Professional doctorates as a space of resistance in neoliberal times: a symposium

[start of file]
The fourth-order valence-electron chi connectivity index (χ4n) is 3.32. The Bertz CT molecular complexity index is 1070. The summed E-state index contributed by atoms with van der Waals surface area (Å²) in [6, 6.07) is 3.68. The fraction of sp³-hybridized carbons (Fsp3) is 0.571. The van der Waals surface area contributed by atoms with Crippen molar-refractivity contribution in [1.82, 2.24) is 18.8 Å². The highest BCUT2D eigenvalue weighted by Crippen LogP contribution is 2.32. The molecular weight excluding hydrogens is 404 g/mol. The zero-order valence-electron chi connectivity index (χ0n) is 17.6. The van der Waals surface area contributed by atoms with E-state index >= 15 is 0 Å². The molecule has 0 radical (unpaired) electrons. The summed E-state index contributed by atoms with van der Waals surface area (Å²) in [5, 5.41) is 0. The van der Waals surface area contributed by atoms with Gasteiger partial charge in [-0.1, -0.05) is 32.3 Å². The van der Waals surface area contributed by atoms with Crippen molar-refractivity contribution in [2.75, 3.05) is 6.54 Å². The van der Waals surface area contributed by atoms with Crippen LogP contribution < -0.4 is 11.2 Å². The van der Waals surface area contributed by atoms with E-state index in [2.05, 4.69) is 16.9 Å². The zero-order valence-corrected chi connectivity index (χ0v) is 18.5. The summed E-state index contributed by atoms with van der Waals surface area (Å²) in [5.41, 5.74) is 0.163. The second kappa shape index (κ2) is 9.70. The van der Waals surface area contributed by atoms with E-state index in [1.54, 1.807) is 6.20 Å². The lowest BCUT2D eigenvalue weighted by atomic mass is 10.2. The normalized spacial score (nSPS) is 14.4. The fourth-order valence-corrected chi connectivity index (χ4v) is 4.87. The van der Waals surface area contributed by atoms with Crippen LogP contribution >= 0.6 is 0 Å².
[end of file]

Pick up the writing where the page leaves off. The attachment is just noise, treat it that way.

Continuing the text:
In this era of neoliberalism, secondary schools are being run like corporate institutions rather than educational institutions and now have a need to be economically viable. Competition between schools for student enrolments and government funding (Baltodano, 2012) has resulted in funding being reallocated towards economic rationalisation (Apple, 2000) rather than education. It has been suggested that the students have now become the clients, but it could be argued that the parents are the clients and the students are the product who have to be quality controlled and value added along the production line of classes. Teachers are there to ensure that quality is maintained and the quality assurance method is standardised testing. The neoliberal ideal of economic rationality (Apple, 2000) has led to a culture of competition in education. In an effort to save money through staffing, a tension of anxiety seems to have developed among teachers (Ball, 2003) who, rather than collaborating, feel like they are in competition with their colleagues. Restructuring of organizations and developing new policies may have more to do with asserting authority than the needs of educational efficiency or effectiveness .There seems to be a trend where experienced teachers are being marginalised and replaced by less experienced teachers who have a lower salary. This makes them more economically viable in the short term but reduces the social capital of the school which may have a negative effect on the quality of the education being provided.With the intent of ever improving teaching practice, the Doctorate of Education learning space and community provides an opportunity for reflexivity (Forbes, 2008) in a communal learning environment. Using discourse analysis to discover neoliberal trends (Rogers, 2011; Bacchi, 2009) and then being able to discuss them with colleagues provides a collaborative thinking and discursive space in which current policies can be contested. This results in shared analysis, different perspectives and more comprehensive and consolidated understandings of neoliberal trends and their effect on teaching and schooling. There seems to be a general lack of awareness in relation to neoliberalism among the teaching population of secondary schools although the effects are obvious to teachers and they are often discussed. By working collaboratively with many other teachers, the doctorate becomes a space of resistance. Undertaking research in our place of employment generates interest among other teachers leading to an increased awareness of neoliberalism among the schools’ learning community.